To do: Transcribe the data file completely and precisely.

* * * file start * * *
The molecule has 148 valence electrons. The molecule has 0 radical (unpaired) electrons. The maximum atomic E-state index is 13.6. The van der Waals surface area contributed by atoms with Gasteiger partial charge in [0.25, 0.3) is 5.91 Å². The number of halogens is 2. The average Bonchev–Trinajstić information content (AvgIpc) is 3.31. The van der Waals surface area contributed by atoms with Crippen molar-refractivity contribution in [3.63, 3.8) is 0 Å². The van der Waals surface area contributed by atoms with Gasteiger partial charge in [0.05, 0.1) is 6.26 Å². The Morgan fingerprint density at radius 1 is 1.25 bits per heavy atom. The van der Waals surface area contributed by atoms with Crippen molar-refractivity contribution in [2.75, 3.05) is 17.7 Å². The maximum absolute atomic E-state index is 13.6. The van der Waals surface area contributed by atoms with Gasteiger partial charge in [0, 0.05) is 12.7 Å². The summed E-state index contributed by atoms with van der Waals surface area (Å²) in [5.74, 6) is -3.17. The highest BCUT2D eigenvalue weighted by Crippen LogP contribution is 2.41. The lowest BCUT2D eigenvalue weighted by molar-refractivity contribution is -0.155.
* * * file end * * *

The molecule has 148 valence electrons. The molecule has 0 radical (unpaired) electrons. The maximum atomic E-state index is 13.6. The van der Waals surface area contributed by atoms with Gasteiger partial charge in [0.25, 0.3) is 5.91 Å². The number of halogens is 2. The average Bonchev–Trinajstić information content (AvgIpc) is 3.31. The van der Waals surface area contributed by atoms with Crippen molar-refractivity contribution in [3.63, 3.8) is 0 Å². The van der Waals surface area contributed by atoms with Gasteiger partial charge in [0.05, 0.1) is 6.26 Å². The Morgan fingerprint density at radius 1 is 1.25 bits per heavy atom. The van der Waals surface area contributed by atoms with Crippen molar-refractivity contribution in [2.75, 3.05) is 17.7 Å². The maximum absolute atomic E-state index is 13.6. The van der Waals surface area contributed by atoms with Gasteiger partial charge in [0, 0.05) is 12.7 Å². The summed E-state index contributed by atoms with van der Waals surface area (Å²) in [5.74, 6) is -3.17. The highest BCUT2D eigenvalue weighted by Crippen LogP contribution is 2.41. The lowest BCUT2D eigenvalue weighted by molar-refractivity contribution is -0.155.